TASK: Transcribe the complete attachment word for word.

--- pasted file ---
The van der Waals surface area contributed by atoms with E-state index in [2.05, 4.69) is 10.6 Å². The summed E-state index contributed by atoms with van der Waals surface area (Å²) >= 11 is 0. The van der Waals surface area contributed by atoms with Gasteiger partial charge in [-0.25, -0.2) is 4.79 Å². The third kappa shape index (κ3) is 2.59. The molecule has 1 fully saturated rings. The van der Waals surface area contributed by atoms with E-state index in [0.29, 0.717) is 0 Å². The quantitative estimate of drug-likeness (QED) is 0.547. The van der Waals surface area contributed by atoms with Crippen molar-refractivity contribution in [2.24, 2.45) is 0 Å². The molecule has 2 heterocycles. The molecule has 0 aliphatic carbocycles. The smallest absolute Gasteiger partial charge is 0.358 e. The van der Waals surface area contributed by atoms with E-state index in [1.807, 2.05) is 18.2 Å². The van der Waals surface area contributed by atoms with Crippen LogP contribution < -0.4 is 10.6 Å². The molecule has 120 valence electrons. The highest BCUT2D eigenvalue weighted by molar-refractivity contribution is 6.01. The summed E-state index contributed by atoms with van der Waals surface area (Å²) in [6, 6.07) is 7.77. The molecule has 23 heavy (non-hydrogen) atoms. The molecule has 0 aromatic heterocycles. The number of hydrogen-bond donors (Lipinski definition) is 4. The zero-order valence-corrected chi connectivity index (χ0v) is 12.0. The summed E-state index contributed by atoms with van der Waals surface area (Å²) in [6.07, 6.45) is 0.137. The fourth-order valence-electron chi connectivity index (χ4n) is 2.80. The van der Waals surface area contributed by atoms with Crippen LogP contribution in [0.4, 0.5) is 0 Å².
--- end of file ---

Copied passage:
The van der Waals surface area contributed by atoms with E-state index in [2.05, 4.69) is 10.6 Å². The summed E-state index contributed by atoms with van der Waals surface area (Å²) >= 11 is 0. The van der Waals surface area contributed by atoms with Gasteiger partial charge in [-0.25, -0.2) is 4.79 Å². The third kappa shape index (κ3) is 2.59. The molecule has 1 fully saturated rings. The van der Waals surface area contributed by atoms with E-state index in [0.29, 0.717) is 0 Å². The quantitative estimate of drug-likeness (QED) is 0.547. The van der Waals surface area contributed by atoms with Crippen molar-refractivity contribution in [2.24, 2.45) is 0 Å². The molecule has 2 heterocycles. The molecule has 0 aliphatic carbocycles. The smallest absolute Gasteiger partial charge is 0.358 e. The van der Waals surface area contributed by atoms with E-state index in [1.807, 2.05) is 18.2 Å². The van der Waals surface area contributed by atoms with Crippen LogP contribution < -0.4 is 10.6 Å². The molecule has 120 valence electrons. The highest BCUT2D eigenvalue weighted by molar-refractivity contribution is 6.01. The summed E-state index contributed by atoms with van der Waals surface area (Å²) in [6, 6.07) is 7.77. The molecule has 23 heavy (non-hydrogen) atoms. The molecule has 0 aromatic heterocycles. The number of hydrogen-bond donors (Lipinski definition) is 4. The zero-order valence-corrected chi connectivity index (χ0v) is 12.0. The summed E-state index contributed by atoms with van der Waals surface area (Å²) in [6.07, 6.45) is 0.137. The fourth-order valence-electron chi connectivity index (χ4n) is 2.80. The van der Waals surface area contributed by atoms with Crippen LogP contribution in [0.4, 0.5) is 0 Å².